1. “…but then I am have become inured to lousy thinking because of my many years in climatology. ”

    Is it your enemies or Vox-stress that caused the typo?

    “There is something fascinating about science. One gets such wholesale returns of conjecture out of such a trifling investment of fact.” – Mark Twain

    An often repeated quotation, but I think appropriate here, although I nominate the word “journalism” be substituted for “science.”

  2. “a back-of-the-envelope estimate”=we made this up entirely.

    When emissions are tested, are the actual emissions tested or is the on-board computer used. The reason I ask is I keep wondering how the car “knew” it was being tested versus just running down the road.

    Here’s another back-of-the-envelope estimate: 20 to 40 percent of sudden cardiac deaths are precipitated by acute emotional stressors (saber tooth tiger eats your child, etc). According to other research, poor diets and accidents result in a large percentage of deaths per year. Before modern medicine, death by childbirth was also very common. Diseases like polio, measles and small pox, plus the plague, killed millions. My back-of-the-envelope estimate says we cannot be having this conversation because we died out centuries ago before we could produce enough humans to survive the odds.

  3. Well, I became distressed just reading these reports about Vox, and I wasn’t even on their site. I think you need to start taking account of the deaths and disease caused by second-hand Vox.

  4. @Sheri

    Apparently real emissions are measured. The software manipulated the engine in such a way that when it thought the engine was being tested it emitted much less NOx. The engine also ran a lot less efficient that way, so for consumers it wasn’t all that bad. The software looked for characteristics like the engine running at constant RPM for a long time, which is impossible to do on the road.

  5. Sander van der Wal: Thank you for the information. Makes sense that the software looked for things that don’t occur in normal driving.

  6. The IRS excuse is coming to the fore. It was all caused by a few rogue engineers using napkins for their clandestine calculations. If that doesn’t work then it must have been a Stuxnet like virus inserted by the competition, maybe GM, to discredit Volkswagen.

  7. Speaking of stressful written information that intelligent, scientific people are subjected to, my acetaminophen bottle has a red label on the top telling me the product contains acetaminophen. The peanut butter says it contains peanuts. How many premature deaths occur due to banging one’s head on the wall in utter disbelief?

  8. “The peanut butter says it contains peanuts.”

    Maybe what it should say is that it does not contain butter. 😉

  9. I seem to recall from a year or two ago … may even have been about VW … they had a car that had twice the mileage rating as an “average” car … but it couldn’t pass its emission test … but when you considered the mileage in the equation, its emissions over its drive would be substantially less than the “average” car … was this VW trying to level the playing field? Isn’t leveling the field what it’s all about?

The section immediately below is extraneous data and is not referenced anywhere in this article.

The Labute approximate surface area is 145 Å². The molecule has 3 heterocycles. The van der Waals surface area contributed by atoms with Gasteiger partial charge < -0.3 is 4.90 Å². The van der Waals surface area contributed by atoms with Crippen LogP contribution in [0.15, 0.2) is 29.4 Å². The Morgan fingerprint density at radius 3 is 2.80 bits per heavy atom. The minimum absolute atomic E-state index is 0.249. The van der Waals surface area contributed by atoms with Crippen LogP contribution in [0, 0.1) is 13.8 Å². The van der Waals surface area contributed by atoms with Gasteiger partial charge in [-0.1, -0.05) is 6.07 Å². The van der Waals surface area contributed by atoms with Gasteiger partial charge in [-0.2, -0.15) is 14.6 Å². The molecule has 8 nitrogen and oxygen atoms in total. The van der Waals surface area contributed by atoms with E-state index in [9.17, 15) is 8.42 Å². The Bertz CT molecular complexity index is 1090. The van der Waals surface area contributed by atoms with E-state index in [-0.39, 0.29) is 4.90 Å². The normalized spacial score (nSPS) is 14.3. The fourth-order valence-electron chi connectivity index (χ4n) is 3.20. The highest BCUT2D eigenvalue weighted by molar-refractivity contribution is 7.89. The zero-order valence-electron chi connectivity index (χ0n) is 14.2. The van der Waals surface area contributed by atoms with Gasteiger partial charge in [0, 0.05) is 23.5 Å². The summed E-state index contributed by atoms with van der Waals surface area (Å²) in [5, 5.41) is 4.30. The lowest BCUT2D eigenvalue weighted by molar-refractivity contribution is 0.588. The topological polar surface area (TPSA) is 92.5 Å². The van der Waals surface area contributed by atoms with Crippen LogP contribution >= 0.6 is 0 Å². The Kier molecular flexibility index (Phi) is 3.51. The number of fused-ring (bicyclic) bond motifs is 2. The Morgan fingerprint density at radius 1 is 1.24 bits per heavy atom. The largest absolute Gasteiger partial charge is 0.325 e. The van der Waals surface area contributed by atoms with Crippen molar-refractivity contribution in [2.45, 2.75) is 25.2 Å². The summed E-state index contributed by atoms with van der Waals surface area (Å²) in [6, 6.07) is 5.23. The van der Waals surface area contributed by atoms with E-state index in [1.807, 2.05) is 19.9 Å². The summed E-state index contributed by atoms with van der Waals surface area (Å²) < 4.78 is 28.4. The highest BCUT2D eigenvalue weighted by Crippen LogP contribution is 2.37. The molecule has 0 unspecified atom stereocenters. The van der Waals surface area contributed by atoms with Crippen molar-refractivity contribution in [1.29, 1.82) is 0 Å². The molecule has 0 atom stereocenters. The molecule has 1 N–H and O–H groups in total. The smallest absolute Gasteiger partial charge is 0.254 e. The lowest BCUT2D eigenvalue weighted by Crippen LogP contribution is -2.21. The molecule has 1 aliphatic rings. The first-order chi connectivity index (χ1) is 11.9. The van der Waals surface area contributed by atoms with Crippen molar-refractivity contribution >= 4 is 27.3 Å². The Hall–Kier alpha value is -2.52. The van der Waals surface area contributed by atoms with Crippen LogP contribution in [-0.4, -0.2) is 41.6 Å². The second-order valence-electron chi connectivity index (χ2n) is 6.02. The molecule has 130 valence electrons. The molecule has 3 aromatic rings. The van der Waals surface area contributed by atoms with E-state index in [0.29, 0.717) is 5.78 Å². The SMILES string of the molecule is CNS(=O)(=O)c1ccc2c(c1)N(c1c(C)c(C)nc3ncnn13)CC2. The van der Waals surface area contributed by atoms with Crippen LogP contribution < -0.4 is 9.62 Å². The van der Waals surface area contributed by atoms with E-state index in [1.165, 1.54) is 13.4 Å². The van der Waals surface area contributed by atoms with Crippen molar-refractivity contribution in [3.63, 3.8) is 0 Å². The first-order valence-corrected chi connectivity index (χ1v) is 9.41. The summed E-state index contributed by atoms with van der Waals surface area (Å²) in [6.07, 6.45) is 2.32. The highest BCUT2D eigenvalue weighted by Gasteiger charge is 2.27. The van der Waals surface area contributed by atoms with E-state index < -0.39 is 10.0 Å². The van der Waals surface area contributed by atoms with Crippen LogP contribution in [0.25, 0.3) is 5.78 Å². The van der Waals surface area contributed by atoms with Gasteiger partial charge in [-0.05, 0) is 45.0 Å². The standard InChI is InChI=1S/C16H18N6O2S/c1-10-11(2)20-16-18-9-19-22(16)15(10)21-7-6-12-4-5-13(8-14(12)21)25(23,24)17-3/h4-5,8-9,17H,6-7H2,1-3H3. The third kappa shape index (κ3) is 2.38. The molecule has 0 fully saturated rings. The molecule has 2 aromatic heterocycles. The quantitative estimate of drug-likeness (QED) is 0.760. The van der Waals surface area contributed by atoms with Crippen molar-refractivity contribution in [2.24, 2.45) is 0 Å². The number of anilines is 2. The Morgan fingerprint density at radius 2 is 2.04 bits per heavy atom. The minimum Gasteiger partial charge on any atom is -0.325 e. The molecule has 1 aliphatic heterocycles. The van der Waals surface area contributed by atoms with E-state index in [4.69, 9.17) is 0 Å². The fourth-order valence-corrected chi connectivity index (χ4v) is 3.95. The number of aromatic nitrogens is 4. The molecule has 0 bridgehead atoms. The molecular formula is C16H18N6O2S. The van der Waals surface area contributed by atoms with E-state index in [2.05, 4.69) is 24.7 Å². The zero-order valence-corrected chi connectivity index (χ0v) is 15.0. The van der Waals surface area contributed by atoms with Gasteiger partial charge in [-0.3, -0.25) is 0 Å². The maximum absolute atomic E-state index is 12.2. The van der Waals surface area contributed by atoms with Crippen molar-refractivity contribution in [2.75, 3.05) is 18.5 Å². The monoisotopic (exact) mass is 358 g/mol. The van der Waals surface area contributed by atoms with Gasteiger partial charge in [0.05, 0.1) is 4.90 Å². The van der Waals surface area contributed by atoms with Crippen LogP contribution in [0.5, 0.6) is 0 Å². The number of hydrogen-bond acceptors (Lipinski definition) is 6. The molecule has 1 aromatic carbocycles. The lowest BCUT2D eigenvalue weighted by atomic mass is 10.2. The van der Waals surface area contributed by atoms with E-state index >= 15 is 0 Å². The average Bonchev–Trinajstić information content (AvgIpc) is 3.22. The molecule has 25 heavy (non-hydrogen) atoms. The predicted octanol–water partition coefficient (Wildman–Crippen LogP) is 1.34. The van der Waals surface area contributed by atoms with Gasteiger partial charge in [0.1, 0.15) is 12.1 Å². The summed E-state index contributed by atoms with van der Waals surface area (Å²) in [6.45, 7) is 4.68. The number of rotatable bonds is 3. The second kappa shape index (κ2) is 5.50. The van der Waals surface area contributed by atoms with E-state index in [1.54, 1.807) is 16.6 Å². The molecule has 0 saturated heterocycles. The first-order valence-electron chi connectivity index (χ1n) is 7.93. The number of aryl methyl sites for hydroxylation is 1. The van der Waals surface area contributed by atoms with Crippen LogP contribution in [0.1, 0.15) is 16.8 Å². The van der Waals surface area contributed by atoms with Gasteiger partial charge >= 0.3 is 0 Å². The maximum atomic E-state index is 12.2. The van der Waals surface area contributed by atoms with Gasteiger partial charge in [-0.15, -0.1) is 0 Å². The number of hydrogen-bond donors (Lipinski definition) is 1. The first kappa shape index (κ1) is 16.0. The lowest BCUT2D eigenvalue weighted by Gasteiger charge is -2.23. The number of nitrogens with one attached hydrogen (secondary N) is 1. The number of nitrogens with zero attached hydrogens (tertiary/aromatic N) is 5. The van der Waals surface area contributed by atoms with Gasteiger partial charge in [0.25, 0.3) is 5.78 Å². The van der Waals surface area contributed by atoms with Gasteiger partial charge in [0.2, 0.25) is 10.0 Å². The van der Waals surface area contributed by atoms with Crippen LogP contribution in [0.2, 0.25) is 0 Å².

10. Paul Murphy:

    I read the link, I believe I’m correct, this was the case.

    At the time that I’d read it (I THINK WUWT) they were complaining that this great environmentally friendly car was NOT available in the US because of the myopic – one test fits all – EPA. You’re link confirms my recall.

  11. “So Vox set about stating how many deaths Volkswagen is causing.”
    Everyone knows that automobile violence causes thousands of deaths a year. We just need some sensible automobile laws like registration, licensing, locks, owner background checks and owner training to prevent this carnage. Automobiles should also be limited to 5 gallon gasoline tanks.

  12. Very satisfying rejoinder.

    Briggs will never get the credit he’s due, which is one of many knocks against modern thinking.

  13. Ray,

    You forgot to mention that gasoline and car should be stored separately especially when there are children around. Gotta think about them kids.

  14. “Apparently real emissions are measured. The software manipulated the engine in such a way that when it thought the engine was being tested it emitted much less NOx.”

    If that is true, then surely the vehicles actually met (and still do) all applicable laws – under the specified conditions, it emitted less than the statutary cap, viola, pass. QED.
    It may not meet the intention of the law, but it certainly meets the letter of the law, which, while perhaps regrettable, is certainly no fault of the manufacturer, is it? Nor should such tactics be in any way unexpected.

  15. Heh makes me think of the, “Radiation deaths,” from nuclear power.

    Yup, calculated at 1 death caused, as a direct result of nuclear waste from a 1950’s era nuclear plant over the course of it’s entire operating lifetime, every 50 million years!

    Oh the humanity!

Leave a Comment

Your email address will not be published. Required fields are marked *